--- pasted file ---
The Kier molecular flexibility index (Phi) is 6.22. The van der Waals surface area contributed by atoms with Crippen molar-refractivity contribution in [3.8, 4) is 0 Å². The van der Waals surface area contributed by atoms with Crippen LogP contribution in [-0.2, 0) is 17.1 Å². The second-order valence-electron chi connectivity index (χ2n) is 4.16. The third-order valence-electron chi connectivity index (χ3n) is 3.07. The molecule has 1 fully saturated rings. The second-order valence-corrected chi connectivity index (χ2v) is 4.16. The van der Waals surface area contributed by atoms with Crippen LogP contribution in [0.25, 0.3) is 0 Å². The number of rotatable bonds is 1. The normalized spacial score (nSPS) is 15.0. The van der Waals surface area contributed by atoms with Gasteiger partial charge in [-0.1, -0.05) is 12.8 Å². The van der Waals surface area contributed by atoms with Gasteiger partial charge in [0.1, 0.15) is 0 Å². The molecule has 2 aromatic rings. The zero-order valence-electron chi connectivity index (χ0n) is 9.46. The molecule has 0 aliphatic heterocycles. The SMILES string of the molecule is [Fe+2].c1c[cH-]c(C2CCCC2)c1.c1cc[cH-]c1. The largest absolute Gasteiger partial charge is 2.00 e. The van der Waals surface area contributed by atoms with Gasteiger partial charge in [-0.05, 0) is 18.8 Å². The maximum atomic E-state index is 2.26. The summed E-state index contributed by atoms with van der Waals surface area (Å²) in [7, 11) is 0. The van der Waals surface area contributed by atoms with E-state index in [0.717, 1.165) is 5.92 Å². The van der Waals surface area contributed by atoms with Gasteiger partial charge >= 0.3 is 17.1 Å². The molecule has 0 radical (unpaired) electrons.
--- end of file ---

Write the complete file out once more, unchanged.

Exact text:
The Kier molecular flexibility index (Phi) is 6.22. The van der Waals surface area contributed by atoms with Crippen molar-refractivity contribution in [3.8, 4) is 0 Å². The van der Waals surface area contributed by atoms with Crippen LogP contribution in [-0.2, 0) is 17.1 Å². The second-order valence-electron chi connectivity index (χ2n) is 4.16. The third-order valence-electron chi connectivity index (χ3n) is 3.07. The molecule has 1 fully saturated rings. The second-order valence-corrected chi connectivity index (χ2v) is 4.16. The van der Waals surface area contributed by atoms with Crippen LogP contribution in [0.25, 0.3) is 0 Å². The number of rotatable bonds is 1. The normalized spacial score (nSPS) is 15.0. The van der Waals surface area contributed by atoms with Gasteiger partial charge in [-0.1, -0.05) is 12.8 Å². The van der Waals surface area contributed by atoms with Gasteiger partial charge in [0.1, 0.15) is 0 Å². The molecule has 2 aromatic rings. The zero-order valence-electron chi connectivity index (χ0n) is 9.46. The molecule has 0 aliphatic heterocycles. The SMILES string of the molecule is [Fe+2].c1c[cH-]c(C2CCCC2)c1.c1cc[cH-]c1. The largest absolute Gasteiger partial charge is 2.00 e. The van der Waals surface area contributed by atoms with Gasteiger partial charge in [-0.05, 0) is 18.8 Å². The maximum atomic E-state index is 2.26. The summed E-state index contributed by atoms with van der Waals surface area (Å²) in [7, 11) is 0. The van der Waals surface area contributed by atoms with E-state index in [0.717, 1.165) is 5.92 Å². The van der Waals surface area contributed by atoms with Gasteiger partial charge >= 0.3 is 17.1 Å². The molecule has 0 radical (unpaired) electrons.